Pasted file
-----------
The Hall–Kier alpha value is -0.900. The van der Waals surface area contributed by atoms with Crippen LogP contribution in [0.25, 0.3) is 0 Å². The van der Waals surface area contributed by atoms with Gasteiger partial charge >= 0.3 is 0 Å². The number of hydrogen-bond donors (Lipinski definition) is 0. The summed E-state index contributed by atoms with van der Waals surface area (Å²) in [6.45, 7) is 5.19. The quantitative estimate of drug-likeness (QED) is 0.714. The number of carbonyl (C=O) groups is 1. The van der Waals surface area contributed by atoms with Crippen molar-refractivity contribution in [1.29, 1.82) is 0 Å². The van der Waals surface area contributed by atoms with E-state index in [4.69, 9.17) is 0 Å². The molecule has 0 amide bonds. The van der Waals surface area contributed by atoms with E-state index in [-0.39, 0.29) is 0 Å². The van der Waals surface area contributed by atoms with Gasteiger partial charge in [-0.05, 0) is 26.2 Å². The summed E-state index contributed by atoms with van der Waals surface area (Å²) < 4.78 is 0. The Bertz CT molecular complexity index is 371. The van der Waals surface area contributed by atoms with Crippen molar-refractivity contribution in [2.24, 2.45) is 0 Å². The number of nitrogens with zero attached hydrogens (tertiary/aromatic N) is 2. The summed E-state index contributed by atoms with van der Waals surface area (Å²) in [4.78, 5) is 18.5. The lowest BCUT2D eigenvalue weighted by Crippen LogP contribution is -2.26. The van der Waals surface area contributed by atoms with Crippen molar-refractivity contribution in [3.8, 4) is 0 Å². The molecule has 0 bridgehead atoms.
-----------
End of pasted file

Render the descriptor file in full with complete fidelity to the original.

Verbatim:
The Hall–Kier alpha value is -0.900. The van der Waals surface area contributed by atoms with Crippen LogP contribution in [0.25, 0.3) is 0 Å². The van der Waals surface area contributed by atoms with Gasteiger partial charge >= 0.3 is 0 Å². The number of hydrogen-bond donors (Lipinski definition) is 0. The summed E-state index contributed by atoms with van der Waals surface area (Å²) in [6.45, 7) is 5.19. The quantitative estimate of drug-likeness (QED) is 0.714. The number of carbonyl (C=O) groups is 1. The van der Waals surface area contributed by atoms with Crippen molar-refractivity contribution in [1.29, 1.82) is 0 Å². The van der Waals surface area contributed by atoms with E-state index in [4.69, 9.17) is 0 Å². The molecule has 0 amide bonds. The van der Waals surface area contributed by atoms with E-state index in [-0.39, 0.29) is 0 Å². The van der Waals surface area contributed by atoms with Gasteiger partial charge in [-0.05, 0) is 26.2 Å². The summed E-state index contributed by atoms with van der Waals surface area (Å²) < 4.78 is 0. The Bertz CT molecular complexity index is 371. The van der Waals surface area contributed by atoms with Crippen molar-refractivity contribution in [2.24, 2.45) is 0 Å². The number of nitrogens with zero attached hydrogens (tertiary/aromatic N) is 2. The summed E-state index contributed by atoms with van der Waals surface area (Å²) in [4.78, 5) is 18.5. The lowest BCUT2D eigenvalue weighted by Crippen LogP contribution is -2.26. The van der Waals surface area contributed by atoms with Crippen molar-refractivity contribution in [3.8, 4) is 0 Å². The molecule has 0 bridgehead atoms.